The rest of us stalked warily through the house, knowing that a simple “can you help for a minute?” would translate to hours of grueling holiday labor. After the initial onslaught, mom would slow down enough for us to resurface. If she was disappointed that we didn’t share her zeal for decoration – she rarely let on. I would have been too busy to notice anyway. By then I was engaged in the serious endeavor of creating my Christmas wish list.

In few areas of my life did I display the attention to detail that I gave my yearly wish list. It all seemed so important. How was I supposed to pay attention in school when at home my one-armed Spiderman figure was facing down a gang of super-villains without the new Spidey-mobile? How could my army of battered stormtroopers be expected to mount a credible defense against the Rebel Alliance without an Imperial Walker or at least a couple of T-Wing fighters to ride in? Didn’t anybody realize that the fate of the entire universe could hinge upon a single item on that list!

I tried to be reasonable. After all, we were a middle class family. My parents could hardly be expected to take out a second mortgage or forego buying presents for my siblings in order to properly outfit my Batcave. In an attempt to placate Santa, I was forced to limit the list to only my absolute Needs. It was tough, but I soldiered on.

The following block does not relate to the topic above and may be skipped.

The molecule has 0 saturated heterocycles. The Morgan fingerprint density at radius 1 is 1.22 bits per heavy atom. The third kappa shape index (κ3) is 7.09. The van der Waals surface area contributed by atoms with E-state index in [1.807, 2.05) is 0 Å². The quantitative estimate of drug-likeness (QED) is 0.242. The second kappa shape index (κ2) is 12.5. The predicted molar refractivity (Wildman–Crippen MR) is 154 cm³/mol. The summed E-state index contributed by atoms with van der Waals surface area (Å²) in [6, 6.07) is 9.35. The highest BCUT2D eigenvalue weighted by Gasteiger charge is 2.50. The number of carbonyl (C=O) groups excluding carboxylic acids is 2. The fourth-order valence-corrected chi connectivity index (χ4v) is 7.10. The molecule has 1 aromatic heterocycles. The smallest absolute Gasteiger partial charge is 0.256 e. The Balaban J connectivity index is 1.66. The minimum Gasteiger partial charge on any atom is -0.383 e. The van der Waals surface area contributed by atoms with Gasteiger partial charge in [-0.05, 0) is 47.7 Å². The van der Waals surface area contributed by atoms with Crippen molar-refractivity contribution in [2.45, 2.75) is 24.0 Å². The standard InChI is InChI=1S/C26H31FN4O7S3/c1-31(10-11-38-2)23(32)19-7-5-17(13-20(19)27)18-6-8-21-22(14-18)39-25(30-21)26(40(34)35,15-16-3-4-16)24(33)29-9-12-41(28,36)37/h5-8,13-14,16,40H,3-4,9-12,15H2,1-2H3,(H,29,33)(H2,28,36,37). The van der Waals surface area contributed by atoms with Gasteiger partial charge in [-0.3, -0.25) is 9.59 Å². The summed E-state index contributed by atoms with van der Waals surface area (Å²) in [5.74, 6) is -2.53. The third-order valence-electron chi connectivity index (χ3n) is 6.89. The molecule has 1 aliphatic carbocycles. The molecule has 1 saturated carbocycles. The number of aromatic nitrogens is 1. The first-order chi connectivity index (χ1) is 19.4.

As the big day approached, I prepared to confront reality. It was rarely a match for my imagination. But no matter how many toys were left off my list, when the gifts had all been opened and the living room floor reduced to a paper-strewn battlefield – I always felt something very near contentment.

Looking back on those days, I can’t help being a little embarrassed. Like the majority of us, I went through life with no concept of the difference between a “need” and a “want”. I never had to struggle through the day with an empty stomach or fall asleep wondering where I would find my next meal. Food, shelter and clothing were provided for me with such little fanfare they barely warranted consideration.

I’ve done some growing up since then. I’ve witnessed the devastating effects of poverty and seen the face of true need. Accordingly, my values and priorities have matured. I’ve found that more pleasure can be derived from helping others than from helping myself. That’s what led me to Children International.